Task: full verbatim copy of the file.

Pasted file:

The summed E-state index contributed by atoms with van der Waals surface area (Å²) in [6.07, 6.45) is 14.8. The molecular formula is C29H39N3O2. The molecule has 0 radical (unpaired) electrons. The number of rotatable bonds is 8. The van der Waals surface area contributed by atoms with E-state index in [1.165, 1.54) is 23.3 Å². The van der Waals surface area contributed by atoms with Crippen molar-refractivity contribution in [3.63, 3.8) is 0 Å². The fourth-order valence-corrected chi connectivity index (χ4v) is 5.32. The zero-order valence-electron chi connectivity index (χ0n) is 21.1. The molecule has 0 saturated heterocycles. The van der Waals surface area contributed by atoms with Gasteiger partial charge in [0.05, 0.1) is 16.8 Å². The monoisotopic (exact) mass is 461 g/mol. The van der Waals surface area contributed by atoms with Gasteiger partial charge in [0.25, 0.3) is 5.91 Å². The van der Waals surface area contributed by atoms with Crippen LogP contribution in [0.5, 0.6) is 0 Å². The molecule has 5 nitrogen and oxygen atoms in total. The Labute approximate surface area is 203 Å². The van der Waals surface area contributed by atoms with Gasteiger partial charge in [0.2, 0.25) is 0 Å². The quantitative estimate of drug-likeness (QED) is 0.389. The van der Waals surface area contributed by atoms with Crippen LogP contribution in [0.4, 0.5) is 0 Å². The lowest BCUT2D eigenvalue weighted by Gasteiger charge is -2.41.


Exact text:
The summed E-state index contributed by atoms with van der Waals surface area (Å²) in [6.07, 6.45) is 14.8. The molecular formula is C29H39N3O2. The molecule has 0 radical (unpaired) electrons. The number of rotatable bonds is 8. The van der Waals surface area contributed by atoms with E-state index in [1.165, 1.54) is 23.3 Å². The van der Waals surface area contributed by atoms with Crippen molar-refractivity contribution in [3.63, 3.8) is 0 Å². The fourth-order valence-corrected chi connectivity index (χ4v) is 5.32. The zero-order valence-electron chi connectivity index (χ0n) is 21.1. The molecule has 0 saturated heterocycles. The van der Waals surface area contributed by atoms with Gasteiger partial charge in [0.05, 0.1) is 16.8 Å². The monoisotopic (exact) mass is 461 g/mol. The van der Waals surface area contributed by atoms with Gasteiger partial charge in [0.25, 0.3) is 5.91 Å². The van der Waals surface area contributed by atoms with Crippen LogP contribution in [0.5, 0.6) is 0 Å². The molecule has 5 nitrogen and oxygen atoms in total. The Labute approximate surface area is 203 Å². The van der Waals surface area contributed by atoms with Gasteiger partial charge in [0.2, 0.25) is 0 Å². The quantitative estimate of drug-likeness (QED) is 0.389. The van der Waals surface area contributed by atoms with Crippen LogP contribution in [0.4, 0.5) is 0 Å². The lowest BCUT2D eigenvalue weighted by Gasteiger charge is -2.41.